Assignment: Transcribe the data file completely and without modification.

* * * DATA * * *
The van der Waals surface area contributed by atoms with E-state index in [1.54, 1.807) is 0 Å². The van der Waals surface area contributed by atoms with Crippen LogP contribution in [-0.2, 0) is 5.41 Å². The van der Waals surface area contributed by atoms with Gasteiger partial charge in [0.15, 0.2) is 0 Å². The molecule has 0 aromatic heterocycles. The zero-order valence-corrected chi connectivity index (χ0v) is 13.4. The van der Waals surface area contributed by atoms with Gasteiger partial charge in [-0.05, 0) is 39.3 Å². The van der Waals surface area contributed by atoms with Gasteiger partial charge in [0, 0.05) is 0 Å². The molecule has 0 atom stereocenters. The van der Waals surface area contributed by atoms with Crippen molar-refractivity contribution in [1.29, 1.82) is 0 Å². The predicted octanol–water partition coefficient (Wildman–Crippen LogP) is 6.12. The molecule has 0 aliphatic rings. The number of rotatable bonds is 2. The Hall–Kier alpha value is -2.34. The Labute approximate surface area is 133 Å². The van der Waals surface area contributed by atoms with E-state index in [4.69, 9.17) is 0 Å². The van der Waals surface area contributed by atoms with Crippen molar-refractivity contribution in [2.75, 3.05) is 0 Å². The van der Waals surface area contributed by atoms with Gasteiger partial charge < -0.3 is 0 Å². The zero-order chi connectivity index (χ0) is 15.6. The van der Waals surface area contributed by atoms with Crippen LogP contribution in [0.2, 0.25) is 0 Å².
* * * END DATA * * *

The van der Waals surface area contributed by atoms with E-state index in [1.54, 1.807) is 0 Å². The van der Waals surface area contributed by atoms with Crippen LogP contribution in [-0.2, 0) is 5.41 Å². The van der Waals surface area contributed by atoms with Gasteiger partial charge in [0.15, 0.2) is 0 Å². The molecule has 0 aromatic heterocycles. The zero-order valence-corrected chi connectivity index (χ0v) is 13.4. The van der Waals surface area contributed by atoms with Gasteiger partial charge in [-0.05, 0) is 39.3 Å². The van der Waals surface area contributed by atoms with Gasteiger partial charge in [0, 0.05) is 0 Å². The molecule has 0 atom stereocenters. The van der Waals surface area contributed by atoms with Crippen molar-refractivity contribution in [1.29, 1.82) is 0 Å². The predicted octanol–water partition coefficient (Wildman–Crippen LogP) is 6.12. The molecule has 0 aliphatic rings. The number of rotatable bonds is 2. The Hall–Kier alpha value is -2.34. The Labute approximate surface area is 133 Å². The van der Waals surface area contributed by atoms with E-state index in [4.69, 9.17) is 0 Å². The van der Waals surface area contributed by atoms with Crippen molar-refractivity contribution in [2.75, 3.05) is 0 Å². The van der Waals surface area contributed by atoms with Gasteiger partial charge < -0.3 is 0 Å². The zero-order chi connectivity index (χ0) is 15.6. The van der Waals surface area contributed by atoms with Crippen LogP contribution in [0.2, 0.25) is 0 Å².